New age of high computing tech for Melbourne Uni

University of Melbourne

Friday, 01 July, 2016



New age of high computing tech for Melbourne Uni

The University of Melbourne has launched a new HPC service called Spartan, which combines traditional HPC with a flexible cloud computing component. According to the university, no other tertiary institution has put a system like this into production.

“Many research projects demand high-speed interconnect. Spartan can quickly scale into cloud-based virtual machines as needed, and expand the HPC system as user needs evolve,” said Bernard Meade, Head of Research Computer Services at the University of Melbourne.

“Traditional HPC systems are typically tailored for a few specific use cases, but in practice are used for a much wider variety of applications, resulting in less than optimal usage.”

Cloud systems allow for the sharing of computer resources without the need to be prescriptive as to how they are used. They also allow for the rapid deployment and reclaiming of resources for the shared pool.

Spartan is designed to take advantage of the best of both these worlds.

“High-level computing has become an integral part of much of the research activity undertaken at the university.  Spartan will help us provide a world-class research environment,” said Professor Margaret Sheil, Acting Vice-Chancellor at the University of Melbourne.

Spartan can grow and evolve according to the demands of researchers, expanding physically or virtually as required. The design features a nucleus of high-performance, tightly coupled machines, augmented by thousands of compute cores in the Melbourne Node of the Research Cloud.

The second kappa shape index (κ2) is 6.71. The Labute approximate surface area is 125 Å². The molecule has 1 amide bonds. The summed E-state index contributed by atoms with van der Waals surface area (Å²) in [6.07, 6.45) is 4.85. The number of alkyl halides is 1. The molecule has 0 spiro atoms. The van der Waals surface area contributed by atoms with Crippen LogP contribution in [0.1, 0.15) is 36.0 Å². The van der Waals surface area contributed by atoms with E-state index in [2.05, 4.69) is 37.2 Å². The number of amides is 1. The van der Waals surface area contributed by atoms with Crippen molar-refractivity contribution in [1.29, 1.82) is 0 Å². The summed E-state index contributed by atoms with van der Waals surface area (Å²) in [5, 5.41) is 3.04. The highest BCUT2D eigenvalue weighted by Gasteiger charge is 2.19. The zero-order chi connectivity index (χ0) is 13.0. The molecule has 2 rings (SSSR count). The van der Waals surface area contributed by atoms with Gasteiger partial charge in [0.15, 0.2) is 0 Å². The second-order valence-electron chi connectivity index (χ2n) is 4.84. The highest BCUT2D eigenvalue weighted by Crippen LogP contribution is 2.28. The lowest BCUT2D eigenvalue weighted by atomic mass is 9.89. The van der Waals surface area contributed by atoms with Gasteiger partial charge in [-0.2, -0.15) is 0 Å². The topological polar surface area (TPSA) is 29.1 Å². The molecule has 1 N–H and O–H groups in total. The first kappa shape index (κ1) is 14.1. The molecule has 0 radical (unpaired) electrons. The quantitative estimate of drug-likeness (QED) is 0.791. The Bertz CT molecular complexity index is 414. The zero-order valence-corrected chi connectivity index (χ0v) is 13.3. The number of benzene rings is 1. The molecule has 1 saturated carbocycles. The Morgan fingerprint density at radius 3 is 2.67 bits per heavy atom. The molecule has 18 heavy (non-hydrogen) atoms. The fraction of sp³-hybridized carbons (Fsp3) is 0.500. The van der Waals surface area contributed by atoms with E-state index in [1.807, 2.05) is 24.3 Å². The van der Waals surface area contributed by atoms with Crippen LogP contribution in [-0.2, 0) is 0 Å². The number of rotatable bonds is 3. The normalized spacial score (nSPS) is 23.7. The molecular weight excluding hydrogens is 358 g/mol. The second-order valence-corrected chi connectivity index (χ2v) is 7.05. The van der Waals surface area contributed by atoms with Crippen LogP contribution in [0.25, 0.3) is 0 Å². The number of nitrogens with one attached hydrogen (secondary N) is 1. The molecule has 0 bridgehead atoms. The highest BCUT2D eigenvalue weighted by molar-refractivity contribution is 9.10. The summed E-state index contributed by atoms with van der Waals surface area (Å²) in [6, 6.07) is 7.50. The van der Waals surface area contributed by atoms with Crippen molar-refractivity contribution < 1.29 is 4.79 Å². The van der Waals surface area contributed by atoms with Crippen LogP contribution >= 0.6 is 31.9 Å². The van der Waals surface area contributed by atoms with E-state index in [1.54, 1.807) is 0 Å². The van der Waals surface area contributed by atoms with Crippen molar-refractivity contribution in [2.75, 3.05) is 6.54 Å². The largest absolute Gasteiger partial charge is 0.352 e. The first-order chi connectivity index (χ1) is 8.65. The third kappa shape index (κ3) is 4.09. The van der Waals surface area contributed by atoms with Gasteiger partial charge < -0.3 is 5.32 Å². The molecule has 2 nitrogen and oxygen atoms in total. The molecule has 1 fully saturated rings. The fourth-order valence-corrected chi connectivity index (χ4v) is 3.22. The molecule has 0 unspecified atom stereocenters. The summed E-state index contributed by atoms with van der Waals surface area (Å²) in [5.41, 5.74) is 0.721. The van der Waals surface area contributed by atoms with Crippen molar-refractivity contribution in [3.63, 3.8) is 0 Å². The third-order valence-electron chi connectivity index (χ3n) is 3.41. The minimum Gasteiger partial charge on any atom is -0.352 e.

Such flexibility offers researchers greater options. They will be able to run jobs on bare metal with high-speed interconnections, use a cluster of virtual machines or use a combination of the two. The system also caters for the diverse workloads of modern research, rather than forcing them all together in a suboptimal environment.

Spartan uses the open-source Linux operating system and SLURM as a workload manager. Physical hardware includes Intel systems sourced from Dell and switches from Mellanox and Cisco.

The university said the combination of the architecture, hardware and software choices has already generated impressive results with the fastest latency tests down to 1.15 µs.

“Spartan is a hybrid HPC service, designed to suit a wide range of problem domains. We believe this is the future of HPC,” added Meade.

Image courtesy of Caleb Wagoner under CC-BY-2.0

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